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Charity Dye

A portrait of the Indiana Historical Commission in 1915 shows eight members, some bearded and most white-haired, in similarly cut three-piece suits. But it is the ninth commissioner that especially piques our curiosity. Barely peeking above the others’ shoulders is a woman of a certain age, in a broad-rimmed black hat. Having just begun serving on the commission when that portrait was made, Charity Dye used the appointment to play a major role in the state’s Centennial Celebration. Commissioner Dye produced historical pageants, addressed over 150 civic and school groups, and organized a campaign in which school children across the state wrote and exchanged letters describing their neighborhoods.

An educator in the Indianapolis public schools for 37 years, Dye was born in Madison County, Kentucky in 1849, and moved with her family to Indianapolis, where she was graduated from the Normal School. She went on to distinguish herself as an English teacher at Shortridge, Indianapolis’ first free high school. In that capacity, Dye served as the sponsor of the student publication The Dawn and established the school’s relationship with the poet James Whitcomb Riley. Known for her activism for female suffrage and for peace, Dye authored a pamphlet urging the observance of Peace Day in Indiana schools on May 18, 1912. Published by the state Department of Education, the effort was part of a national initiative by the American School Peace League. Dye was at this time part of a growing peace movement in Indiana, represented by such groups as the Indiana Peace Society and the Indiana branch of the World Peace Foundation.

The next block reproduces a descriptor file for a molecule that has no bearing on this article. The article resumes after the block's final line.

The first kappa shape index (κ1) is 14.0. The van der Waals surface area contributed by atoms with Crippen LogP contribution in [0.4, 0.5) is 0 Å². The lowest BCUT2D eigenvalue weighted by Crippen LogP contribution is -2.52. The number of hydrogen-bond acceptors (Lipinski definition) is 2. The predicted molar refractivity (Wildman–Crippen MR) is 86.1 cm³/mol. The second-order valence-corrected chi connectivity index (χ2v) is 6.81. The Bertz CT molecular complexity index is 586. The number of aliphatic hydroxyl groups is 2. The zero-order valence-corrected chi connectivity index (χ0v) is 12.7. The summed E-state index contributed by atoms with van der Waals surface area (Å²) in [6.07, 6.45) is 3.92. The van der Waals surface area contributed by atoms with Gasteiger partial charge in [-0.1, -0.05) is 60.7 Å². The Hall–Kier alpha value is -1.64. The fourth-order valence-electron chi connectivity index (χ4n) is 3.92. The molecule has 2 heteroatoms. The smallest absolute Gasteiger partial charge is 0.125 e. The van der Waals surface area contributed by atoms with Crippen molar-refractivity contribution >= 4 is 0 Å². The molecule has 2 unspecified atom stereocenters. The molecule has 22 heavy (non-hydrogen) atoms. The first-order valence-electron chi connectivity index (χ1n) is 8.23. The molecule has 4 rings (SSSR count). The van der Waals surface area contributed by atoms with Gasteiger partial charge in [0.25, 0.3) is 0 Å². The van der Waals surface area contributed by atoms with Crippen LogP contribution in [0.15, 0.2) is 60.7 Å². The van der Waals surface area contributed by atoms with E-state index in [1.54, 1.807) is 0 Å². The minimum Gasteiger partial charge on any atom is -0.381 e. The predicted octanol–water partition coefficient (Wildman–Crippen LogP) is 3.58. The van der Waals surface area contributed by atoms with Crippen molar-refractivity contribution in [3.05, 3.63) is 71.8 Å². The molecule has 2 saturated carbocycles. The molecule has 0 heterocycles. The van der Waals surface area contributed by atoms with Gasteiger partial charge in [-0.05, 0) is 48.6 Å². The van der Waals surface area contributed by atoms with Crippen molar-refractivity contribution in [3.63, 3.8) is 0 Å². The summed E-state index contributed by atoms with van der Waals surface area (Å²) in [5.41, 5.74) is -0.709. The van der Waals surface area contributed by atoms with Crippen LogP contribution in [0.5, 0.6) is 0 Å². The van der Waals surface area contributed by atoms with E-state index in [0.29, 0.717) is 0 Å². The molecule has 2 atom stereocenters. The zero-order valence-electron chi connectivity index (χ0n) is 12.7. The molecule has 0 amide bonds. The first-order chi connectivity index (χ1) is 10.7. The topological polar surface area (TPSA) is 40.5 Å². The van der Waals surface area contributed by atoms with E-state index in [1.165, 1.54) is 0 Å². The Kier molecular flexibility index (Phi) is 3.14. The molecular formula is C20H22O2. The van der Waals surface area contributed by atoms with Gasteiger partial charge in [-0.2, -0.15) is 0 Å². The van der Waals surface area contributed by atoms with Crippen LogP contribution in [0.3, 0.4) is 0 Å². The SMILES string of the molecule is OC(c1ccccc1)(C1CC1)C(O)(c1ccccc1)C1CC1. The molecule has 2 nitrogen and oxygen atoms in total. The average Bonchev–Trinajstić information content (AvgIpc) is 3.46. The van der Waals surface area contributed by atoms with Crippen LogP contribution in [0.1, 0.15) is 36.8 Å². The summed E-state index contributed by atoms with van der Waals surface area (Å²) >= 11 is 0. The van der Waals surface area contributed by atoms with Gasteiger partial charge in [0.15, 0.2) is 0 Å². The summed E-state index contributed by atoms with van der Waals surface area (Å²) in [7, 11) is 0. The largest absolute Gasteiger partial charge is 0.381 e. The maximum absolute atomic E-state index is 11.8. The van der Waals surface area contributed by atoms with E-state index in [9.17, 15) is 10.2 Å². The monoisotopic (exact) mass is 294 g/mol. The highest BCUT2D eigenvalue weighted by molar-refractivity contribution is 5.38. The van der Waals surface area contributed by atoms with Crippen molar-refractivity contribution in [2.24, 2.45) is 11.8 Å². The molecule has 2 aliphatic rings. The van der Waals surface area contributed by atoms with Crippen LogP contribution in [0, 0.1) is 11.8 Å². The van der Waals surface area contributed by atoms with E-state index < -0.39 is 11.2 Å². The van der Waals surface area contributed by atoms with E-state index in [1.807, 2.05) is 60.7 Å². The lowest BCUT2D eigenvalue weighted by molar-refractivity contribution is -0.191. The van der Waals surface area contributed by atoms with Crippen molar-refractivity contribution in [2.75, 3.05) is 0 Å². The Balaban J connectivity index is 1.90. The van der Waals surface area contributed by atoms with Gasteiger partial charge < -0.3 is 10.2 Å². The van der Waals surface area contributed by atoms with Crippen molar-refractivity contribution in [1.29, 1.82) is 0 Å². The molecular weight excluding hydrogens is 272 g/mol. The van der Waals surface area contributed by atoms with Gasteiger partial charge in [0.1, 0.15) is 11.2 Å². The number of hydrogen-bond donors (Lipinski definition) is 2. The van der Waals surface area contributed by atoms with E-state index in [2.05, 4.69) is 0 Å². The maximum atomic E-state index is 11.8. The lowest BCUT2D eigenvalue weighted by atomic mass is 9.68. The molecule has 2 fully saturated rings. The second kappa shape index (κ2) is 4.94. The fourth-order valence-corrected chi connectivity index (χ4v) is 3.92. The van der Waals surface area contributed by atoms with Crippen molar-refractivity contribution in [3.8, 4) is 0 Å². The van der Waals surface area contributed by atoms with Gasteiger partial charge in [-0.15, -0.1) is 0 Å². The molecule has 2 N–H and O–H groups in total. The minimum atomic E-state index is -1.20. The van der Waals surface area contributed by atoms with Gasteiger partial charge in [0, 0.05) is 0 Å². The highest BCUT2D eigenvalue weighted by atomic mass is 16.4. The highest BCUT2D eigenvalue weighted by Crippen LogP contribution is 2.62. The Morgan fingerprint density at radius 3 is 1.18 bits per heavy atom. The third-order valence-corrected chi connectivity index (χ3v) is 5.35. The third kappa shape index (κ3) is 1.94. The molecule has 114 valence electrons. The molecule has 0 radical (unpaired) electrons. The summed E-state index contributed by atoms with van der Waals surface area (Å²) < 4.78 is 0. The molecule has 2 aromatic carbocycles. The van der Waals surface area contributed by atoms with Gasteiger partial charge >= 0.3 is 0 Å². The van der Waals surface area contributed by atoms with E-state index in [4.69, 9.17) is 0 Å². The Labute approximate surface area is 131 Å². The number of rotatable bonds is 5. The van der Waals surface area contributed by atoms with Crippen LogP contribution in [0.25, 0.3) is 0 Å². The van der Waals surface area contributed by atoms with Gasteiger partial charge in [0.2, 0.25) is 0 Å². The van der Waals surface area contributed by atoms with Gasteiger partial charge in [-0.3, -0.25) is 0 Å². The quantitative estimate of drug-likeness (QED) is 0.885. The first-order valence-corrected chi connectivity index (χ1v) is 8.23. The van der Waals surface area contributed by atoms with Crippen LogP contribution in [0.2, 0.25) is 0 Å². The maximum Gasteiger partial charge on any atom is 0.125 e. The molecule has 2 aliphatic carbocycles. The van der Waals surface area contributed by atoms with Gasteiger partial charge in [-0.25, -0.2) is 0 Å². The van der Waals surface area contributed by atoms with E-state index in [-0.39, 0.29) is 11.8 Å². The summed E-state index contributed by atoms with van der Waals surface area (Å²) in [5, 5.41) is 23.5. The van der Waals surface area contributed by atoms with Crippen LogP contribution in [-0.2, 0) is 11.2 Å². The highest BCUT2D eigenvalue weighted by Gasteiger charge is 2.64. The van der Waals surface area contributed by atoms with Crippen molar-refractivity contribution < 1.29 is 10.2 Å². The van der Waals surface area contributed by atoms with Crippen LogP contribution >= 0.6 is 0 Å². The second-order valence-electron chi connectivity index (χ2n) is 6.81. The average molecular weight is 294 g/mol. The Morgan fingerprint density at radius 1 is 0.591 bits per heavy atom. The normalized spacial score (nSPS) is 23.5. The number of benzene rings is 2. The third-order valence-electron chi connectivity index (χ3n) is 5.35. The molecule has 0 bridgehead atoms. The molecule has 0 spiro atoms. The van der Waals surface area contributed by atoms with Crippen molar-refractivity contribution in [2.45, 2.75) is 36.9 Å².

Along with her efforts as an activist, educator and commissioner, Charity Dye edited poetry anthologies and wrote historical non-fiction about the Hoosier State. The James Whitcomb Riley Reader was published in 1915 and Once Upon a Time in Indiana, the following year. Some Torch Bearers in Indiana was her 1917 tribute to notable female figures in Indiana history. Even more readers became acquainted with Charity Dye’s byline in the Indianapolis Star, where her Sunday column promised tidbits of Indiana history “entertainingly told.”

Although Dye passed away in 1921, Shortridge High School’s new library was named for her when it opened in 1928. Although the Indianapolis landmark closed its doors in 1981, the next year witnessed the opening of Charity Dye School #27 on East 19th Street, where it continues to serve children in the Circle City.

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